Doctors urged to stay in province and fight HIV, Aids

Wednesday, December 1, 2010
Sydney Masinga

Groblersdal - Doctors and nurses in Limpopo have been urged to stay in the province to help the provincial government in the fight against HIV and Aids.

Addressing delegates at a World Aids Day event in Ga-Malope village near Groblersdal on Wednesday, provincial Education MEC Dickson Masemola, who spoke on behalf of Premier Cassel Mathale, said the province needed more medical practitioners to improve health care, especially the treatment of HIV and Aids.

"We should not only produce doctors and nurses, but we must produce patriotic doctors and nurses who are prepared and ready to work in the rural areas of the province," he said. "We urge our health workers to stay and help us fight this dreaded disease."

He acknowledged that government had a responsibility to create a conducive environment for medical practitioners to work in and to do everything possible to retain them in the province, and South Africa.

"We need to encourage and urge them to remain committed and loyal to the people of South Africa by resisting temptations that may lead them to leaving the country," he said.

Masemola said a lack of personnel was restricting the expansion of the province's antiretroviral treatment (ART) programme.

"The process of training nurses to aid in this regard is continuing and we are convinced that this intervention will produce positive results," he said.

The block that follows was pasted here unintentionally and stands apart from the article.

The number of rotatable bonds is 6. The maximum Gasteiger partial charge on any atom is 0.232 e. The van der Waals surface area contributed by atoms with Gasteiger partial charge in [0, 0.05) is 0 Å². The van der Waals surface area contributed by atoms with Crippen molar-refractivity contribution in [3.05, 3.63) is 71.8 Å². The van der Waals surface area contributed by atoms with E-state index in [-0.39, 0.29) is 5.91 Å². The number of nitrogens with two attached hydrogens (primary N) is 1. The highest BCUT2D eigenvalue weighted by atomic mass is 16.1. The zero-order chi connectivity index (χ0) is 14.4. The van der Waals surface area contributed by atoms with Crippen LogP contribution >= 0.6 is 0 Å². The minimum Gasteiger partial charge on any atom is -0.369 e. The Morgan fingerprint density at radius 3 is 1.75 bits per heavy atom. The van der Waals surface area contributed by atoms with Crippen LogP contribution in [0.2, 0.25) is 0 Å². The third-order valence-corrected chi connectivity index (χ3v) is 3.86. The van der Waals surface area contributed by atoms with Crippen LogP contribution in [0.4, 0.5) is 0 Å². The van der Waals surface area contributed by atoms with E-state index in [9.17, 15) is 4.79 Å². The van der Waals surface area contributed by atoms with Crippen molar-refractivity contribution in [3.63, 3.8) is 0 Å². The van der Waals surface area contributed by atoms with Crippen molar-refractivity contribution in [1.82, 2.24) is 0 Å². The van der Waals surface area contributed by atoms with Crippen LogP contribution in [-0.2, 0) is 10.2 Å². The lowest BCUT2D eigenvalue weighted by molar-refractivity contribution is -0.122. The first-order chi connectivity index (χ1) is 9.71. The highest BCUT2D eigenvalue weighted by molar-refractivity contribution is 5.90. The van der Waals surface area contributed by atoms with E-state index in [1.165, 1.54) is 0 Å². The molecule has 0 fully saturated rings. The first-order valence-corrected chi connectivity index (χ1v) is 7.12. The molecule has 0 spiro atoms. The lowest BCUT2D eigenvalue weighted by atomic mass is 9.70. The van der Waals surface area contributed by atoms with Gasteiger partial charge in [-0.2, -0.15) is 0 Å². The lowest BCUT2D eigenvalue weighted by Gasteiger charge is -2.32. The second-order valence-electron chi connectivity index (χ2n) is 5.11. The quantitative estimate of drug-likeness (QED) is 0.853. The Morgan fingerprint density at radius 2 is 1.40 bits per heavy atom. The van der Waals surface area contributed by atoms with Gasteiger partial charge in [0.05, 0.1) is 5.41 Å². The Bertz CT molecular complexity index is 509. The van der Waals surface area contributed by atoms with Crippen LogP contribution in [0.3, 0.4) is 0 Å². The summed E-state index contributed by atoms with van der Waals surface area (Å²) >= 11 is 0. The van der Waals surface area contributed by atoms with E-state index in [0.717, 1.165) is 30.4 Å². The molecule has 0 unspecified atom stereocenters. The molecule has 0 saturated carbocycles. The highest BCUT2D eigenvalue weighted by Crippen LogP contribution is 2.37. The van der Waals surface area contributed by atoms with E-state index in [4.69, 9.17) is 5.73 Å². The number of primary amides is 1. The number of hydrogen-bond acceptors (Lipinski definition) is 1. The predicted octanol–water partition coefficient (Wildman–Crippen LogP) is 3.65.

He said more than 77 000 people were presently on ARV treatment in the province and that the survival rate for those receiving treatment was more than 80 percent.

Masemola said HIV antenatal surveys in Limpopo indicated a consistent prevalence rate of 20 percent to 21 percent, which was the third lowest in the country. The new infections rate had declined from 1.1 percent in 2008 to 1.0 percent in 2009, he said.

The prevalence of HIV had dropped among sexually active people younger than 24, but increased among those between the ages of 30 and 34.

Masemola thanked all doctors and nurses who continued to make a meaningful difference in the lives of the people of Limpopo.

"These doctors always travel the extra distance to save the lives of our people. In most instances, these courageous South Africans put their lives in danger in order to save other people's lives," Masemola said.